“My advice as a European negotiator was that that was a moment of key leverage and if you wanted to avoid being screwed on the negotiations in terms of the sequencing, you had to negotiate with the key European leaders and the key people at the top of the institutions and say: ‘I will invoke Article 50 but only under circumstances where I know exactly how it is going to operate and it’s got to operate like this otherwise this is not going work for me.’”

Rather than heed the advice of one of Britain’s few technocrats to understand the workings of the EU, Mrs weak and wobbly chose the political expediency of placating the Tory ideologues on the government back benches.  Article 50 was triggered before the government had taken the time to work out what they wanted from the Brexit negotiations.

I have likened this to a beginner’s susceptibility to “fool’s mate” in the game of chess.  Triggering Article 50 was the fool’s opening move precisely because, as Ivan Rogers warned, it handed the initiative to the EU’s highly competent chief negotiator Michel Barnier.

So it is that the British government is still floundering in its attempts to work out what its negotiating position is going to be, while the EU negotiators complain that no progress has been made since March:

“’Mr Barnier informed us that since 23 March no significant progress has been made on the three pillars that we work on: withdrawal, future framework, and Ireland,’ Ekaterina Zakharieva, the Bulgarian foreign minister chairing the council, told journalists at an official press conference following the meeting…

“Ms Zakharieva said the EU27 countries wanted more ‘intensive engagement by the UK government in the coming weeks’, warning that the October deadline was ‘only five months from now’.”

Although Britain’s Article 50 leaving date is not until March 2019, negotiations have to be concluded by October to give both parliaments time to vote on the provisional deal.  However, rather than engage with the few technocrats remaining within the sinking ship of state, Mrs May has taken the unprecedented step of dividing the Cabinet into two groups to develop each of two possible UK negotiating positions.  That is, more crackpot realism; as we learn from Lord Kerslake, the former head of the British civil service:

“We haven’t sorted out a deliverable version of the ‘end state’ of Brexit because there isn’t a deliverable version [and]… The deliverable version isn’t acceptable to a significant chunk of Conservative MPs.

“The biggest single issue has been the inability of ministers to firm up what the policy is. Talk privately to anyone involved [and] the thing they say is most difficult to handle has been the indecisiveness of the May government. And I think it’s greatly challenging for preparedness.”

This is the equivalent of TSB’s computer engineers desperately telling management that their new computer system doesn’t work.  Those within the civil service who would have to put one or other of the government’s Brexit plans into operation are – via Lord Kerslake – warning that neither can work.

Fortunately, the government may be spared the indignity of attempting and failing to deliver their version of Brexit simply because the EU27 have already ruled out both of the approaches that ministers are currently examining.  The unpalatable alternative, however, is for Britain’s negotiator David Davis to spend the summer learning shorthand dictation so that he can write down the terms on which Michel Barnier is prepared to allow the UK to leave the EU – terms that will most likely include a border between Northern Ireland and the British mainland that will be wholly unacceptable to the DUP MPs that May relies upon to remain in office.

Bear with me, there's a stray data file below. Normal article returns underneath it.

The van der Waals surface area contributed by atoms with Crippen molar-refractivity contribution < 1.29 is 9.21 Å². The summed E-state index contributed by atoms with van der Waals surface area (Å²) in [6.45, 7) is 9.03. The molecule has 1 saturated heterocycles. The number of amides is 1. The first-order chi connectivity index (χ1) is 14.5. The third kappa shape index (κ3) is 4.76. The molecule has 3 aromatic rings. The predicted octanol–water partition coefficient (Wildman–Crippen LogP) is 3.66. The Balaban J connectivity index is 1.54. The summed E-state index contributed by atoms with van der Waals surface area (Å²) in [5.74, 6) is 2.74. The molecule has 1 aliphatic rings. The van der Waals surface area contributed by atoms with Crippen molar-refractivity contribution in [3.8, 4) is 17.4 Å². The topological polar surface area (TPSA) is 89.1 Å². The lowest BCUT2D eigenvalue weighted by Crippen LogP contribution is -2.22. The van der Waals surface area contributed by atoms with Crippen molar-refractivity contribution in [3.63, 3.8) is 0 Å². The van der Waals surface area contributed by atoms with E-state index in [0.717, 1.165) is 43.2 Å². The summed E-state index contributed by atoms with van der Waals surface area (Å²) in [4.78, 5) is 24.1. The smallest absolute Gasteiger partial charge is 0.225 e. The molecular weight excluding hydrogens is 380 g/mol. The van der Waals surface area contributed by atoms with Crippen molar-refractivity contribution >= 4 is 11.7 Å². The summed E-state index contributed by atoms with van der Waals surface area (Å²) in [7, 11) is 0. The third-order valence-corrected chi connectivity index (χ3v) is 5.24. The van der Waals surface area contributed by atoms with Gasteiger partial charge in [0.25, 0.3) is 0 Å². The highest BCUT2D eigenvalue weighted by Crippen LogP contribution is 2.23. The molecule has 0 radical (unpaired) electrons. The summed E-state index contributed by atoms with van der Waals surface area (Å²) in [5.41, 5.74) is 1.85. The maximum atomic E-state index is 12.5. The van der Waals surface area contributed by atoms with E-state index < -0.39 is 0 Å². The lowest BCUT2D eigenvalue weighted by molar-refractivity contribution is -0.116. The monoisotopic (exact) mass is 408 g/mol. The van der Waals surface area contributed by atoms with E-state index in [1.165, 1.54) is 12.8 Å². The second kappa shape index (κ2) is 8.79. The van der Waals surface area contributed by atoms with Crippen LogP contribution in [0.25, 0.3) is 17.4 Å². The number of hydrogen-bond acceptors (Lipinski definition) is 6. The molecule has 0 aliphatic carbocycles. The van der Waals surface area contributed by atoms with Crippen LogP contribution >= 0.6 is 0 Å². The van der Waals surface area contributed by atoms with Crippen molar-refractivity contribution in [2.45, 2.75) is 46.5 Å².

Even Dan Hannan has been forced to acknowledge that things are not going as expected:

“Mr Hannan, writing on Conservative Home, said he was often asked, ‘not working out the way you thought, is it?’ He said: ‘To be fair, they’ve got a point.’ He went on: ‘I had assumed that, by now, we’d have reached a broad national consensus around a moderate form of withdrawal that recognised the narrowness of the result.’”

Like most of the Leave campaigners, Hannan made the mistake of thinking that Brexit was a largely economic issue and that EU countries would arrive at a favourable settlement rather than risk harm to companies that trade with the UK.  The problem is that the EU project is far bigger and far more political than economic.  As former Greek finance minister Yanis Varoufakis (who has first hand experience of EU negotiations) warned:

“Theresa May made two gross errors. The first one was immediately after the Brexit referendum; she interpreted the verdict of the British people as a verdict in favour of xenophobia, of ending freedom of movement, when the sensible interpretation would have been that it was an attempt to restore sovereignty to the British parliament.

“The second error was to imagine that she was going to negotiate with the European Union. The European Union does not negotiate unless it is forced to, because the European Union’s greatest nightmare is a mutually advantageous agreement between Britain and the European Union.

“They are only concerned with one thing: How to signal to the rest of Europe that anyone who votes in a government or who votes in a referendum in a manner which challenges the authority of the deep establishment in Europe will get crushed.”

This is the reality that the UK government cannot face up to.  Instead, they continue to adopt the crackpot realism of unworkable negotiating positions that they cannot even agree upon within the Cabinet; still less parliament as a whole.  Meanwhile, Barnier patiently repeats the same word as an earlier intransigent Frenchman… Non!

As you made it to the end…